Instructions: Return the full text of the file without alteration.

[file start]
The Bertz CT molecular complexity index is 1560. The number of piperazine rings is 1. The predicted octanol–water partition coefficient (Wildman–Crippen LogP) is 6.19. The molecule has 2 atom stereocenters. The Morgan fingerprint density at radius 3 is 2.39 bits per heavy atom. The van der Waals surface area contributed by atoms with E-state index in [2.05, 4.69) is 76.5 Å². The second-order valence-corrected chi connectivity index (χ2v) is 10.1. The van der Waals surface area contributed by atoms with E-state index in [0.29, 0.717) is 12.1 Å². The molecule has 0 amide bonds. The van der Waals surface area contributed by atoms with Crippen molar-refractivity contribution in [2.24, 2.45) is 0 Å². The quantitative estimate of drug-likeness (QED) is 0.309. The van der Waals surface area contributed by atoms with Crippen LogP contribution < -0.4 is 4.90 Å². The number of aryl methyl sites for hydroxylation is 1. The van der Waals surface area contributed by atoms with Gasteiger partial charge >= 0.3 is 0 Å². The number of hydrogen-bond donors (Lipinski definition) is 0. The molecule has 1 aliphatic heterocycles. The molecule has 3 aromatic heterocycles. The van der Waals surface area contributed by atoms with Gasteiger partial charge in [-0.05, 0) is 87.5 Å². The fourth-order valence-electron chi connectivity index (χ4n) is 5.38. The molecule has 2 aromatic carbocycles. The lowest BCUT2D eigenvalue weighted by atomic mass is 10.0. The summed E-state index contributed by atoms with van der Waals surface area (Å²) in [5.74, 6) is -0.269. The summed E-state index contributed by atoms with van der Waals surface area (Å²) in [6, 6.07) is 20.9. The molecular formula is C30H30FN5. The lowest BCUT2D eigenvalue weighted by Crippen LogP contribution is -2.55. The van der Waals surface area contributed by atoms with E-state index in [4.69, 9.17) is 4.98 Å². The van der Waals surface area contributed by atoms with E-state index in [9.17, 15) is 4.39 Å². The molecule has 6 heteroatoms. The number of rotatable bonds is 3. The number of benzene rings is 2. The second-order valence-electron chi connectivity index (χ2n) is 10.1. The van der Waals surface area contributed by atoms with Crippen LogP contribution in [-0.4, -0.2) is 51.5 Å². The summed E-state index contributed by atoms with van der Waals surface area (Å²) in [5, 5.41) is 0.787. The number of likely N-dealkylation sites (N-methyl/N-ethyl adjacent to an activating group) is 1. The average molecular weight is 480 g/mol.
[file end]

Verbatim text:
The Bertz CT molecular complexity index is 1560. The number of piperazine rings is 1. The predicted octanol–water partition coefficient (Wildman–Crippen LogP) is 6.19. The molecule has 2 atom stereocenters. The Morgan fingerprint density at radius 3 is 2.39 bits per heavy atom. The van der Waals surface area contributed by atoms with E-state index in [2.05, 4.69) is 76.5 Å². The second-order valence-corrected chi connectivity index (χ2v) is 10.1. The van der Waals surface area contributed by atoms with E-state index in [0.29, 0.717) is 12.1 Å². The molecule has 0 amide bonds. The van der Waals surface area contributed by atoms with Crippen molar-refractivity contribution in [2.24, 2.45) is 0 Å². The quantitative estimate of drug-likeness (QED) is 0.309. The van der Waals surface area contributed by atoms with Crippen LogP contribution < -0.4 is 4.90 Å². The number of aryl methyl sites for hydroxylation is 1. The van der Waals surface area contributed by atoms with Gasteiger partial charge >= 0.3 is 0 Å². The number of hydrogen-bond donors (Lipinski definition) is 0. The molecule has 1 aliphatic heterocycles. The molecule has 3 aromatic heterocycles. The van der Waals surface area contributed by atoms with Gasteiger partial charge in [-0.05, 0) is 87.5 Å². The fourth-order valence-electron chi connectivity index (χ4n) is 5.38. The molecule has 2 aromatic carbocycles. The lowest BCUT2D eigenvalue weighted by atomic mass is 10.0. The summed E-state index contributed by atoms with van der Waals surface area (Å²) in [5.74, 6) is -0.269. The summed E-state index contributed by atoms with van der Waals surface area (Å²) in [6, 6.07) is 20.9. The molecular formula is C30H30FN5. The lowest BCUT2D eigenvalue weighted by Crippen LogP contribution is -2.55. The van der Waals surface area contributed by atoms with E-state index in [4.69, 9.17) is 4.98 Å². The van der Waals surface area contributed by atoms with E-state index in [9.17, 15) is 4.39 Å². The molecule has 6 heteroatoms. The number of rotatable bonds is 3. The number of benzene rings is 2. The second-order valence-electron chi connectivity index (χ2n) is 10.1. The van der Waals surface area contributed by atoms with Crippen LogP contribution in [-0.4, -0.2) is 51.5 Å². The summed E-state index contributed by atoms with van der Waals surface area (Å²) in [5, 5.41) is 0.787. The number of likely N-dealkylation sites (N-methyl/N-ethyl adjacent to an activating group) is 1. The average molecular weight is 480 g/mol.